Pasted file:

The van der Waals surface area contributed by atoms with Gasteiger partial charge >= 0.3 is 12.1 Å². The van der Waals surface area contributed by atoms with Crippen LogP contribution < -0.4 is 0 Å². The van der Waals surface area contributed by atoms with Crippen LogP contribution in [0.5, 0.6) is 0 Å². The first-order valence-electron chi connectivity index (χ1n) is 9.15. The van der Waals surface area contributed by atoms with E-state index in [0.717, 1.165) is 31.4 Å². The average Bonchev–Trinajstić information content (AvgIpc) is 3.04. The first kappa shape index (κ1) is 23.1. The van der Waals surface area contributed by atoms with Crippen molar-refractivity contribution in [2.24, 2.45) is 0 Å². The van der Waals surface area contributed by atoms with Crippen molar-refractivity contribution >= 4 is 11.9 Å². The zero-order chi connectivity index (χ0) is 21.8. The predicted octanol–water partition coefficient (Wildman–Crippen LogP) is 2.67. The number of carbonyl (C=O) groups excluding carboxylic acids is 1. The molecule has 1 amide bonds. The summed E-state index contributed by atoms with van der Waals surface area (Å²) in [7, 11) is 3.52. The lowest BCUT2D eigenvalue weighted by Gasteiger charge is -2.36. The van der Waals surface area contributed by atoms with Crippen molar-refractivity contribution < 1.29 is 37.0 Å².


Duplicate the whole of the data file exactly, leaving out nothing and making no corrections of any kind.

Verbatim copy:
The van der Waals surface area contributed by atoms with Gasteiger partial charge >= 0.3 is 12.1 Å². The van der Waals surface area contributed by atoms with Crippen LogP contribution < -0.4 is 0 Å². The van der Waals surface area contributed by atoms with Crippen LogP contribution in [0.5, 0.6) is 0 Å². The first-order valence-electron chi connectivity index (χ1n) is 9.15. The van der Waals surface area contributed by atoms with E-state index in [0.717, 1.165) is 31.4 Å². The average Bonchev–Trinajstić information content (AvgIpc) is 3.04. The first kappa shape index (κ1) is 23.1. The van der Waals surface area contributed by atoms with Crippen molar-refractivity contribution in [2.24, 2.45) is 0 Å². The van der Waals surface area contributed by atoms with Crippen molar-refractivity contribution >= 4 is 11.9 Å². The zero-order chi connectivity index (χ0) is 21.8. The predicted octanol–water partition coefficient (Wildman–Crippen LogP) is 2.67. The number of carbonyl (C=O) groups excluding carboxylic acids is 1. The molecule has 1 amide bonds. The summed E-state index contributed by atoms with van der Waals surface area (Å²) in [7, 11) is 3.52. The lowest BCUT2D eigenvalue weighted by Gasteiger charge is -2.36. The van der Waals surface area contributed by atoms with Crippen molar-refractivity contribution < 1.29 is 37.0 Å².